Brisbane city government

As well as state elections, the Liberals also regularly contested the elections for the City of Brisbane, the largest local authority in Australia.[38] The position of Lord Mayor of Brisbane was made a directly elected one in 1982, with the Liberals first winning the post in the 1985 election with Sallyanne Atkinson. The party also won a majority on the council and held both in the 1988 election.[39] Following Atkinson's defeat in the 1991 election, the Liberals did not win the mayoralty again until the 2004 election when Campbell Newman won the post but with a Labor majority on the council.[39] Newman was re-elected in 2008, this time with a Liberal majority on the council.[40]

Leaders

Leader Date started Date finished
John Beals Chandler 26 October 1943 7 March 1946
Bruce Pie 8 March 1946 2 February 1948
Thomas Hiley 3 February 1948 9 July 1949
(Becomes the Liberal Party) - -
Thomas Hiley 9 July 1949 12 August 1954
Kenneth Morris 17 August 1954 23 August 1962
Alan Munro 23 August 1962 28 January 1965
Thomas Hiley 28 January 1965 23 December 1965
Gordon Chalk 23 December 1965 13 August 1976
William Knox 13 August 1976 6 October 1978
Llewellyn Edwards 9 October 1978 9 August 1983
Terry White 9 August 1983 3 November 1983
William Knox 3 November 1983 31 January 1988
Angus Innes 31 January 1988 13 May 1990
Denver Beanland 13 May 1990 11 November 1991
Joan Sheldon 11 November 1991 23 June 1998
David Watson 23 June 1998 28 February 2001
Bob Quinn 28 February 2001 7 August 2006
Bruce Flegg 7 August 2006 4 December 2007
Mark McArdle 6 December 2007 26 July 2008
(Merged into the Liberal National Party of Queensland) 26 July 2008 present

Election results

Election Leader Votes % Seats +/– Position Government
1944 John Beals Chandler 124,437 24.72
7 / 62
Increase 3 Steady 3rd Opposition
1947 Bruce Pie 160,623 25.73
9 / 62
Increase 2 Steady 3rd Opposition
1950 Thomas Hiley 188,331 29.91
11 / 75
Increase 2 Steady 3rd Opposition
1953 Thomas Hiley 129,633 21.30
8 / 75
Decrease 3 Steady 3rd Opposition
1956 Kenneth Morris 164,116 25.07
8 / 75
Steady 0 Steady 3rd Opposition
1957 Kenneth Morris 162,372 23.23
18 / 75
Increase 10 Steady 3rd Coalition
1960 Kenneth Morris 178,567 24.03
20 / 78
Increase 2 Steady 3rd Coalition
1963 Alan Munro 183,185 23.76
20 / 78
Steady 0 Steady 3rd Coalition
1966 Gordon Chalk 203,648 25.49
27 / 78
Steady 0 Steady 3rd Coalition
1969 Gordon Chalk 201,765 23.68
19 / 78
Decrease 1 Steady 3rd Coalition
1972 Gordon Chalk 201,596 22.23
21 / 82
Increase 2 Steady 3rd Coalition
1974 Gordon Chalk 324,682 31.09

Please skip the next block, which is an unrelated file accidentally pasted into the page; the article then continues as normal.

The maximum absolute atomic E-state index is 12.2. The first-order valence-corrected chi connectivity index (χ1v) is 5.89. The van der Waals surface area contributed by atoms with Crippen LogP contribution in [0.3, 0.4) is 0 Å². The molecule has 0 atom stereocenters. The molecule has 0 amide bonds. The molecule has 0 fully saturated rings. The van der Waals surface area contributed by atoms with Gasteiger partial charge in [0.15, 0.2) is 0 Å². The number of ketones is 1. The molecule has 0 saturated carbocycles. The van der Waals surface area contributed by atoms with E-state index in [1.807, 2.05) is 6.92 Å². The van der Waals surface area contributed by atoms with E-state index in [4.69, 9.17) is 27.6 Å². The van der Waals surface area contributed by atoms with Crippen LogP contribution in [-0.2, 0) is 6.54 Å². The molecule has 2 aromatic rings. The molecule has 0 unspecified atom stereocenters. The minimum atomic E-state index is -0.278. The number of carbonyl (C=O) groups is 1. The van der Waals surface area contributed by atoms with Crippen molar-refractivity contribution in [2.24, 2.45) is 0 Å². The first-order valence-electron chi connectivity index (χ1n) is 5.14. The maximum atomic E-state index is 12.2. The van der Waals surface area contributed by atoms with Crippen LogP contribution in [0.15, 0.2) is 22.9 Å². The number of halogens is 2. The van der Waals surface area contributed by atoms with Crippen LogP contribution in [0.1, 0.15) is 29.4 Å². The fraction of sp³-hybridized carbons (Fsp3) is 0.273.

30 / 82
Increase 9 Increase 2nd Coalition
1977 William Knox 274,398 25.22
24 / 82
Decrease 6 Steady 2nd Coalition
1980 Llewellyn Edwards 316,272 26.92
22 / 82
Decrease 2 Decrease 3rd Coalition
1983 Terry White 196,072 14.88
8 / 82
Decrease 14 Steady 3rd Crossbench
1986 William Knox 230,310 16.50
10 / 89
Increase 2 Steady 3rd Crossbench
1989 Angus Innes 331,562 21.05
8 / 89
Decrease 2 Steady 3rd Crossbench
1992 Joan Sheldon 356,640 20.44
9 / 89
Increase 1 Steady 3rd Crossbench
1995 Joan Sheldon 410,083 22.74
14 / 89
Increase 5 Steady 3rd Opposition
1998 Joan Sheldon 311,514 16.09
9 / 89
Decrease 5 Steady 3rd Opposition
2001 David Watson 294,968 14.32
3 / 89
Decrease 6 Steady 3rd Opposition
2004 Bob Quinn 398,147 18.50
5 / 89
Increase 2 Steady 3rd Opposition
2006 Bruce Flegg 442,453 20.10
8 / 89
Increase 3 Steady 3rd Opposition

See also

References

  1. ^ John Laverty, 'Chandler, Sir John Beals (1887–1962)', Australian Dictionary of Biography, National Centre of Biography, Australian National University, http://adb.anu.edu.au/biography/chandler-sir-john-beals-9724/text17171, published first in hardcopy 1993, accessed online 22 June 2018.
  2. ^ Hughes, Colin A. (1980). The Government of Queensland. University of Queensland Press. p. 31. ISBN 978-0702215155.
  3. ^ Paul D. Williams, 'Pie, Arthur Bruce (1902–1962)', Australian Dictionary of Biography, National Centre of Biography, Australian National University, http://adb.anu.edu.au/biography/pie-arthur-bruce-11392/text20355, published first in hardcopy 2000, accessed online 22 June 2018.
  4. ^ a b Hughes, Colin A. (1980). The Government of Queensland. University of Queensland Press. p. 32. ISBN 978-0702215155.
  5. ^ Manfred Cross, 'Hiley, Sir Thomas Alfred (Tom) (1905–1990)', Australian Dictionary of Biography, National Centre of Biography, Australian National University, http://adb.anu.edu.au/biography/hiley-sir-thomas-alfred-tom-12634/text22763, published first in hardcopy 2007, accessed online 22 June 2018.
  6. ^ Fitzgerald, Ross (1984). From 1915 to the Early 1980s: A History of Queensland. University of Queensland Press. p. 100. ISBN 9780702217340.
  7. ^ Stevenson, Brian "Frank Nicklin and the Coalition Government, 1957-1968", in Journal of the Royal Historical Society of Queensland volume 13 issue 11: page 404
  8. ^ Fitzgerald, Ross (1984). From 1915 to the Early 1980s: A History of Queensland. University of Queensland Press. p. 138. ISBN 9780702217340.